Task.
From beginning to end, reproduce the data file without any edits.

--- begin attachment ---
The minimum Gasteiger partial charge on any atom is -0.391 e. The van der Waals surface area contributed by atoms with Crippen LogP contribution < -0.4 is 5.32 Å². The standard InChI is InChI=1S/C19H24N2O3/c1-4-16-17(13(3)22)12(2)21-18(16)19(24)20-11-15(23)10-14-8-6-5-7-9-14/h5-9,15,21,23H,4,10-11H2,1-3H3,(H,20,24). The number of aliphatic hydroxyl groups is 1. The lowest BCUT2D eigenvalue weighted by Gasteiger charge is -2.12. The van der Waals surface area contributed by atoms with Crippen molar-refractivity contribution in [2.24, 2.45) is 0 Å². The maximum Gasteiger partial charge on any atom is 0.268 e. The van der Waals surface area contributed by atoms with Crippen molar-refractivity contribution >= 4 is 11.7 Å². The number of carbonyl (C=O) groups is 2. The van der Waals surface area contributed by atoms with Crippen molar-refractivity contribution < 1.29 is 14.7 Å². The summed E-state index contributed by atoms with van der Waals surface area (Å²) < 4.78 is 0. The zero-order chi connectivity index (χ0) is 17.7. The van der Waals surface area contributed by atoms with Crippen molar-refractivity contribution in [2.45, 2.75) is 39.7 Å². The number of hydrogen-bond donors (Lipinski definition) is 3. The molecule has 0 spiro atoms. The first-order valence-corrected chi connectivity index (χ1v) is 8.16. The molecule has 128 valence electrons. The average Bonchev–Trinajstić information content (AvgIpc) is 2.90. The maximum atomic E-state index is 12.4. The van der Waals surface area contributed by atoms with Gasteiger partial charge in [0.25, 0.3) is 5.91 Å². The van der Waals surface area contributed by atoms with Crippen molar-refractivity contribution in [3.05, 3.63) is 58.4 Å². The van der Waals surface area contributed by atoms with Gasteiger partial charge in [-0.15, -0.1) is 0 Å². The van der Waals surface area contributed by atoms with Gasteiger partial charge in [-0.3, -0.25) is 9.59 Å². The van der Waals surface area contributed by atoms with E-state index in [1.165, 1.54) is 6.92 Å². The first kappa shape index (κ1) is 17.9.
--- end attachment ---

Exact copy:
The minimum Gasteiger partial charge on any atom is -0.391 e. The van der Waals surface area contributed by atoms with Crippen LogP contribution < -0.4 is 5.32 Å². The standard InChI is InChI=1S/C19H24N2O3/c1-4-16-17(13(3)22)12(2)21-18(16)19(24)20-11-15(23)10-14-8-6-5-7-9-14/h5-9,15,21,23H,4,10-11H2,1-3H3,(H,20,24). The number of aliphatic hydroxyl groups is 1. The lowest BCUT2D eigenvalue weighted by Gasteiger charge is -2.12. The van der Waals surface area contributed by atoms with Crippen molar-refractivity contribution in [2.24, 2.45) is 0 Å². The maximum Gasteiger partial charge on any atom is 0.268 e. The van der Waals surface area contributed by atoms with Crippen molar-refractivity contribution >= 4 is 11.7 Å². The number of carbonyl (C=O) groups is 2. The van der Waals surface area contributed by atoms with Crippen molar-refractivity contribution < 1.29 is 14.7 Å². The summed E-state index contributed by atoms with van der Waals surface area (Å²) < 4.78 is 0. The zero-order chi connectivity index (χ0) is 17.7. The van der Waals surface area contributed by atoms with Crippen molar-refractivity contribution in [2.45, 2.75) is 39.7 Å². The number of hydrogen-bond donors (Lipinski definition) is 3. The molecule has 0 spiro atoms. The first-order valence-corrected chi connectivity index (χ1v) is 8.16. The molecule has 128 valence electrons. The average Bonchev–Trinajstić information content (AvgIpc) is 2.90. The maximum atomic E-state index is 12.4. The van der Waals surface area contributed by atoms with Gasteiger partial charge in [0.25, 0.3) is 5.91 Å². The van der Waals surface area contributed by atoms with Crippen molar-refractivity contribution in [3.05, 3.63) is 58.4 Å². The van der Waals surface area contributed by atoms with Gasteiger partial charge in [-0.15, -0.1) is 0 Å². The van der Waals surface area contributed by atoms with Gasteiger partial charge in [-0.3, -0.25) is 9.59 Å². The van der Waals surface area contributed by atoms with E-state index in [1.165, 1.54) is 6.92 Å². The first kappa shape index (κ1) is 17.9.